Why I Hate My Favorite Team: The Mets

John FrascellaCorrespondent IJanuary 17, 2010

I guess it's easy to have animosity toward a team that has missed the playoffs in three consecutive seasons—twice in heartbreaking fashion, once in utter embarrassment—especially when they have the second-highest payroll in the bigs.

When an organization has an inordinate amount of money at its disposal, but fails to succeed, the blame can generally be attributed to one thing:


The combination of General Manager Omar Minaya and skipper Jerry Manuel might be the worst management duo in baseball. And when I say might be, I'm most certainly being generous.

I don't have the time nor the inclination to turn this into a step-by-step dissection of Minaya and Manuel (Jerry's a different discussion for a different day); instead I'll be focusing on one disaster that serves as a perfect microcosm of our decision-making woes...

Our starting pitching.

I'm always the first to congratulate Minaya on his highway robbery of Johan Santana, but the organizational philosophy on our two-through-five starters has been downright offensive. I cannot believe that we are hanging our hat on Mike Pelfrey, Oliver Perez, and John Maine again this year. (I'm aware that the Mets may add a starting pitcher before the end of the offseason, but none of the options are culture-changing.)

I don't know about you, but here's what I value in starting pitchers:

1. Consistency and reliability

2. Command and/or control (preferably both)

3. Baseball-specific intelligence

4. Swing-and-miss "stuff"

Take a look at that list, and then think about Pelfrey, Perez, and Maine. If the words "consistent" or "reliable" come to your mind regarding any of those guys, it better be something like "Pelfrey was reliably bad last season" or "Perez is consistently unbearable to watch."

Then I'd agree with you.

Perez and Maine are injury concerns that can walk five batters on any given night. Pelfrey has had issues with command in the past, but even when he's hitting his spots he gets hammered like Charles Barkley in Vegas.

Two interesting stats: One,  in 2009, Pelfrey had only 107 strikeouts in over 184 innings of work. Two, in the process, he became the first starting pitcher in the history of the Mets franchise (born in '62) to put in enough work to qualify for the league leaders and finish with an ERA over 5.00.

Talk about a dubious distinction.

Ultimately, here's my problem: they made an awesome trade for a legitimate ace and instead of turning starting pitching into an obvious team strength, they've half-assed the rest of the rotation with question marks, what ifs, and guys who would be in AAA with better organizations.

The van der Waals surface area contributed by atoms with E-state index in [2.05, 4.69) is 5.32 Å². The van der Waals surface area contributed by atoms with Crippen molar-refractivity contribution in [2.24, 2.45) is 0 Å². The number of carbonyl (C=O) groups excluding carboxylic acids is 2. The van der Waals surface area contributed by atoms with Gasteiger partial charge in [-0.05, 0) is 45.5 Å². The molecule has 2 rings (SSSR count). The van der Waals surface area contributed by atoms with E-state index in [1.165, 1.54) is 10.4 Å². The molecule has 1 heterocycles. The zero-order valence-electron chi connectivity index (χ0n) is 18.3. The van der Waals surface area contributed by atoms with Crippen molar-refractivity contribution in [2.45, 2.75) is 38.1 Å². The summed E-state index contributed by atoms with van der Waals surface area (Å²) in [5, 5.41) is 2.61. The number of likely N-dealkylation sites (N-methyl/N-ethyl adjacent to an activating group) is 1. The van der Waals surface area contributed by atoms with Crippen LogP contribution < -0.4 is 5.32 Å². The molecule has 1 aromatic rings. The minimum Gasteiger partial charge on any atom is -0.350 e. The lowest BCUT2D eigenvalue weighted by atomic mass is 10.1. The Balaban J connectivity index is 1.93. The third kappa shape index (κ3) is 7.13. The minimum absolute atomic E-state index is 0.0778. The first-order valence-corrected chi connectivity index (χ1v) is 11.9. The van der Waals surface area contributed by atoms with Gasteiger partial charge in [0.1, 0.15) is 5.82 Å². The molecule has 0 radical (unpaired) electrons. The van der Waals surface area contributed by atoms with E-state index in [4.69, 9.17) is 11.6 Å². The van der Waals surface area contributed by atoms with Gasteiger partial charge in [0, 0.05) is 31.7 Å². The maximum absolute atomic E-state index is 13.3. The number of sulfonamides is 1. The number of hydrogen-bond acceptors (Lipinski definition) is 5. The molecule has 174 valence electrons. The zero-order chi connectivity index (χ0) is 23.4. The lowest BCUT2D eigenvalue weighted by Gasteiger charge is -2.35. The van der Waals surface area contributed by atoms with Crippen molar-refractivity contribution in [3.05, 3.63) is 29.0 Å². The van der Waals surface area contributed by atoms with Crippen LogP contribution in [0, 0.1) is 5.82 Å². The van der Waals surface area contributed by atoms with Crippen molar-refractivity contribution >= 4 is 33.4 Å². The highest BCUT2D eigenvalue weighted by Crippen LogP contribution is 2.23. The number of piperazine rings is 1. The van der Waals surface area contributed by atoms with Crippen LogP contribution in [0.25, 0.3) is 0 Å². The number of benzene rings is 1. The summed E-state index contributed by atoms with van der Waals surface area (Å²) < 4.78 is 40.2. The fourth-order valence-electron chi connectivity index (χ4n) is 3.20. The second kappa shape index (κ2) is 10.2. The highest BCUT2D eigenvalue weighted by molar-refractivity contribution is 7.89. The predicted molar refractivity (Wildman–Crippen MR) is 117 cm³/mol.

The worst part is, they keep doing it. Are we going to hope it "all comes together" for Pelfrey, Perez, and Maine every, single year?

Roster construction should be an exact science; it shouldn't be a guessing game or a cast of the dice.

The Perez contract was a killer. Derek Lowe wasn't spectacular for the Braves last year, but at least he stays healthy, throws strikes, and keeps his team in games. Instead of hoping Perez would straighten himself out, why couldn't the front office just play it safe and sign the reliable veteran?

Well, that's because they're not very good at their jobs.

We have the same scenario again this offseason, as we hope that some combination of The Three Stooges, Jon Niese, Fernando Nieve, Nelson Figueroa, and Pat Misch will successfully fill our two-through-five rotation spots.

Lowe should have been the No. 2. Jon Garland should be the No. 3. It's really that simple. Two guys who are always willing to take the ball, attack the strike zone, think while they pitch, and go out there and do the same, exact thing the next time around.

Having reliable hurlers like Santana, Lowe, and Garland would allow the Mets to take a flier on a wild card like Ben Sheets. There'd be no pressure on him to get healthy and perform well, but if he did...wait for it...we'd actually have a strong rotation.

The type of rotation that makes you think, "Ahh, now I can sit down, relax, and enjoy tonight's game comfortably."

Instead of, "Hmm, I wonder how many Oliver Perez sliders will hit the dirt and roll to the backstop tonight? And do I have enough blood pressure medicine to survive the evening?"

Control. Command. Reliability. Durability. Simple. Easy.

But as the truest of Mets fans know, with our team it's never easy, and never simple.

Maybe that's management's fault.


(John Frascella is the author of "Theo-logy: How a Boy Wonder Led the Red Sox to the Promised Land," the first and only book centered on Boston's GM Theo Epstein. Check it out on Amazon or follow John's Twitter @RedSoxAuthor).